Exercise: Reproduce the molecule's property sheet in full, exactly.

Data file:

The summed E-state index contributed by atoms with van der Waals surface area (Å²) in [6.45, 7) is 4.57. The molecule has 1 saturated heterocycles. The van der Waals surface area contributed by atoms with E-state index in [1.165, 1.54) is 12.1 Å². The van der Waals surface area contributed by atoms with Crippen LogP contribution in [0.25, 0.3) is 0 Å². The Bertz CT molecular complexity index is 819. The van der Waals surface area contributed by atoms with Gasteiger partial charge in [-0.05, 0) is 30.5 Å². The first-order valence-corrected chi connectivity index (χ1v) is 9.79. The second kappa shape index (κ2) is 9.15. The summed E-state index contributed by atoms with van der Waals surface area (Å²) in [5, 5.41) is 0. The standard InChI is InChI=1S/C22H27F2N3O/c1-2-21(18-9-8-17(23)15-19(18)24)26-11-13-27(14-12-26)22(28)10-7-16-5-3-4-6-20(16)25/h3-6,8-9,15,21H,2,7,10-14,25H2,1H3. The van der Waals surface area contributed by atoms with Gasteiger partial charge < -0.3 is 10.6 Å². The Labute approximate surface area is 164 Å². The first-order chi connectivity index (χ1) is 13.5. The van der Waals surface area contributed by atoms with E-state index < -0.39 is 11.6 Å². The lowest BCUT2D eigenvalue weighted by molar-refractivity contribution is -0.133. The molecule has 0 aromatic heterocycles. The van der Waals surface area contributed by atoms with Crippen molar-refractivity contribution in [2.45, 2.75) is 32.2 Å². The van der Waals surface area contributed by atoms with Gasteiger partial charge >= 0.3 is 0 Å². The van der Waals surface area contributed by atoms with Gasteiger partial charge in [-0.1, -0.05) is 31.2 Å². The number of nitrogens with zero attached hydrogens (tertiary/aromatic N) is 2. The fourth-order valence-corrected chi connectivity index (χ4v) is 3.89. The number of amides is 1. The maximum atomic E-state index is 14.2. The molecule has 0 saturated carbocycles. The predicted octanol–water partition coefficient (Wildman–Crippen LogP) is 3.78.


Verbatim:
The summed E-state index contributed by atoms with van der Waals surface area (Å²) in [6.45, 7) is 4.57. The molecule has 1 saturated heterocycles. The van der Waals surface area contributed by atoms with E-state index in [1.165, 1.54) is 12.1 Å². The van der Waals surface area contributed by atoms with Crippen LogP contribution in [0.25, 0.3) is 0 Å². The Bertz CT molecular complexity index is 819. The van der Waals surface area contributed by atoms with Gasteiger partial charge in [-0.05, 0) is 30.5 Å². The first-order valence-corrected chi connectivity index (χ1v) is 9.79. The second kappa shape index (κ2) is 9.15. The summed E-state index contributed by atoms with van der Waals surface area (Å²) in [5, 5.41) is 0. The standard InChI is InChI=1S/C22H27F2N3O/c1-2-21(18-9-8-17(23)15-19(18)24)26-11-13-27(14-12-26)22(28)10-7-16-5-3-4-6-20(16)25/h3-6,8-9,15,21H,2,7,10-14,25H2,1H3. The van der Waals surface area contributed by atoms with Gasteiger partial charge < -0.3 is 10.6 Å². The Labute approximate surface area is 164 Å². The first-order chi connectivity index (χ1) is 13.5. The van der Waals surface area contributed by atoms with E-state index < -0.39 is 11.6 Å². The lowest BCUT2D eigenvalue weighted by molar-refractivity contribution is -0.133. The molecule has 0 aromatic heterocycles. The van der Waals surface area contributed by atoms with Crippen molar-refractivity contribution in [2.45, 2.75) is 32.2 Å². The van der Waals surface area contributed by atoms with Gasteiger partial charge >= 0.3 is 0 Å². The van der Waals surface area contributed by atoms with Gasteiger partial charge in [-0.1, -0.05) is 31.2 Å². The number of nitrogens with zero attached hydrogens (tertiary/aromatic N) is 2. The fourth-order valence-corrected chi connectivity index (χ4v) is 3.89. The number of amides is 1. The maximum atomic E-state index is 14.2. The molecule has 0 saturated carbocycles. The predicted octanol–water partition coefficient (Wildman–Crippen LogP) is 3.78.